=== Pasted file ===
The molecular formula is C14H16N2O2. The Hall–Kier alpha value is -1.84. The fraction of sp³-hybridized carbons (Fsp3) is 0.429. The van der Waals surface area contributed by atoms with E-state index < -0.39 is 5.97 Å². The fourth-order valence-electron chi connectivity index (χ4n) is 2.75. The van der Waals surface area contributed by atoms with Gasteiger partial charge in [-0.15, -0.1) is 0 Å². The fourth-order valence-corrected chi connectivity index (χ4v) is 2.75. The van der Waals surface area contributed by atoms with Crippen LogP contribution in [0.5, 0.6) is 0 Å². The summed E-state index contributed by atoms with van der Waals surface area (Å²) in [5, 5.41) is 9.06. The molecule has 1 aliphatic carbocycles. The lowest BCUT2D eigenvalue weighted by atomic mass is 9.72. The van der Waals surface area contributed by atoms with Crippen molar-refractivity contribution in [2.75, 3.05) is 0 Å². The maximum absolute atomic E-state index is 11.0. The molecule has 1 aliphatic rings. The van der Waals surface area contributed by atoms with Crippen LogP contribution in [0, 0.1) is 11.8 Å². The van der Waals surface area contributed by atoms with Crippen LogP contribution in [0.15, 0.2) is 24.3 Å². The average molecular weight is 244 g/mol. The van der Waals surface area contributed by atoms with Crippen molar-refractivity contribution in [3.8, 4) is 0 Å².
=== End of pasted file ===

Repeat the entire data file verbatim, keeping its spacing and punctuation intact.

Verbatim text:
The molecular formula is C14H16N2O2. The Hall–Kier alpha value is -1.84. The fraction of sp³-hybridized carbons (Fsp3) is 0.429. The van der Waals surface area contributed by atoms with E-state index < -0.39 is 5.97 Å². The fourth-order valence-electron chi connectivity index (χ4n) is 2.75. The van der Waals surface area contributed by atoms with Gasteiger partial charge in [-0.15, -0.1) is 0 Å². The fourth-order valence-corrected chi connectivity index (χ4v) is 2.75. The van der Waals surface area contributed by atoms with Crippen LogP contribution in [0.5, 0.6) is 0 Å². The summed E-state index contributed by atoms with van der Waals surface area (Å²) in [5, 5.41) is 9.06. The molecule has 1 aliphatic carbocycles. The lowest BCUT2D eigenvalue weighted by atomic mass is 9.72. The van der Waals surface area contributed by atoms with Crippen molar-refractivity contribution in [2.75, 3.05) is 0 Å². The maximum absolute atomic E-state index is 11.0. The molecule has 1 aliphatic rings. The van der Waals surface area contributed by atoms with Crippen LogP contribution in [0, 0.1) is 11.8 Å². The van der Waals surface area contributed by atoms with Crippen LogP contribution in [0.15, 0.2) is 24.3 Å². The average molecular weight is 244 g/mol. The van der Waals surface area contributed by atoms with Crippen molar-refractivity contribution in [3.8, 4) is 0 Å².